adamnemecek: This book is a pretty self-contained intro into the state of the art of deep learning. read comments

andyljones: Far more readable than the usual text (Cormen), the first half is a guide on how to select and design algorithms for the problems you encounter, and the second half is a whistle-stop tour... read comments

throwaway124567: Very good. It was MITs old CS textbook, it’s still highly relevant. It takes a while to get through and you probably would get the most value out of it if you already have a lot of programming experience. read comments

simon_acca: A brilliant MIT professor's reflections on the intersection between computer science, physics and philosophy. read comments

pliftkl: This is one of the more fascinating books that I've read recently. The commentary makes the paper itself very accessible. I rather enjoyed the direct reproduction of the paper itself... read comments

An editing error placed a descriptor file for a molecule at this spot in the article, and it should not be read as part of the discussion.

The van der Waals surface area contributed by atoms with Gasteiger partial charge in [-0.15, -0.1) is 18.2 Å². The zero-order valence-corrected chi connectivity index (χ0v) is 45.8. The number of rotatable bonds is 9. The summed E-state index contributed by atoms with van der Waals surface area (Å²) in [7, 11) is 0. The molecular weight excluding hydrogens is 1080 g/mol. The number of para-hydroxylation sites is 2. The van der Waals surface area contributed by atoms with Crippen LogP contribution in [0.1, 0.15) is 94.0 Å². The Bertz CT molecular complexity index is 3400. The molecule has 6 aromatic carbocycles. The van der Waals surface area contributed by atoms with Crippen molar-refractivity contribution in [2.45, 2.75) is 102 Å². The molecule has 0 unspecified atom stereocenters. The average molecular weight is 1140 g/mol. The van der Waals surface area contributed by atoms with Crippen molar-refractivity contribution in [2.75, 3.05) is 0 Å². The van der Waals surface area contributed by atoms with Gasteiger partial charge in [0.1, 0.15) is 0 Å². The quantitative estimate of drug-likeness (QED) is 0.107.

div0: This book influenced me tremendously. It explains how can random process (e.g. genetic mutation) builds highly non-random structures (e.g. the human eye). read comments

ereyes01: One of the most important books ever written on software engineering practice. Author Frederick Brooks won the Turing Award for this book and for his work on IBM's System/360... read comments

cben: This gives you a phenomenally good survey of concepts and practice of distributed systems... read comments

mindcrime: If you didn't take, or have forgotten, classes like Computer Architecture or Digital Logic, this is a great book for getting your head around the low level details of what's happening in side a digital computer... read comments

jakub_g: Lots of great insights about how TCP/IP, 3G etc work and how it affects the performance of websites. read comments

jonbarker: More general purpose problem solving but written by a mathematician and one of the best books I've ever read! read comments

coverclock: Austin, who is now on the faculty of Harvard Business School, wrote this seminal book on measurement dysfunction and how incentives in the information age drive misbehavior while... read comments